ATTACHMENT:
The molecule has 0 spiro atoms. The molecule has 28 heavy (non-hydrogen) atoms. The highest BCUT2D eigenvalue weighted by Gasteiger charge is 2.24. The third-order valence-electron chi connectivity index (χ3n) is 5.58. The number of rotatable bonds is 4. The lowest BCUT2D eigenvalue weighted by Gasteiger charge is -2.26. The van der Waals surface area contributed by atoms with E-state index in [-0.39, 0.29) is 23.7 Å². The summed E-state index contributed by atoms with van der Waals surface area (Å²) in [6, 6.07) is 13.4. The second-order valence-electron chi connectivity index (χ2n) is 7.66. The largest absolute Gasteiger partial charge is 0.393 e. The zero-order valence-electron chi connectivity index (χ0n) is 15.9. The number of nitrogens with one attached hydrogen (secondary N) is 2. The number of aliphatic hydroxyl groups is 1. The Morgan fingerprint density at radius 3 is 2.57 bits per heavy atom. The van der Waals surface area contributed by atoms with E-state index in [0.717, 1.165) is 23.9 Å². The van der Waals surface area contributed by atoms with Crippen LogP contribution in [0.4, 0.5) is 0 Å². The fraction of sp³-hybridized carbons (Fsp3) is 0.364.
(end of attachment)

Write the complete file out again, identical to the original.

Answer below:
The molecule has 0 spiro atoms. The molecule has 28 heavy (non-hydrogen) atoms. The highest BCUT2D eigenvalue weighted by Gasteiger charge is 2.24. The third-order valence-electron chi connectivity index (χ3n) is 5.58. The number of rotatable bonds is 4. The lowest BCUT2D eigenvalue weighted by Gasteiger charge is -2.26. The van der Waals surface area contributed by atoms with E-state index in [-0.39, 0.29) is 23.7 Å². The summed E-state index contributed by atoms with van der Waals surface area (Å²) in [6, 6.07) is 13.4. The second-order valence-electron chi connectivity index (χ2n) is 7.66. The largest absolute Gasteiger partial charge is 0.393 e. The zero-order valence-electron chi connectivity index (χ0n) is 15.9. The number of nitrogens with one attached hydrogen (secondary N) is 2. The number of aliphatic hydroxyl groups is 1. The Morgan fingerprint density at radius 3 is 2.57 bits per heavy atom. The van der Waals surface area contributed by atoms with E-state index in [0.717, 1.165) is 23.9 Å². The van der Waals surface area contributed by atoms with Crippen LogP contribution in [0.4, 0.5) is 0 Å². The fraction of sp³-hybridized carbons (Fsp3) is 0.364.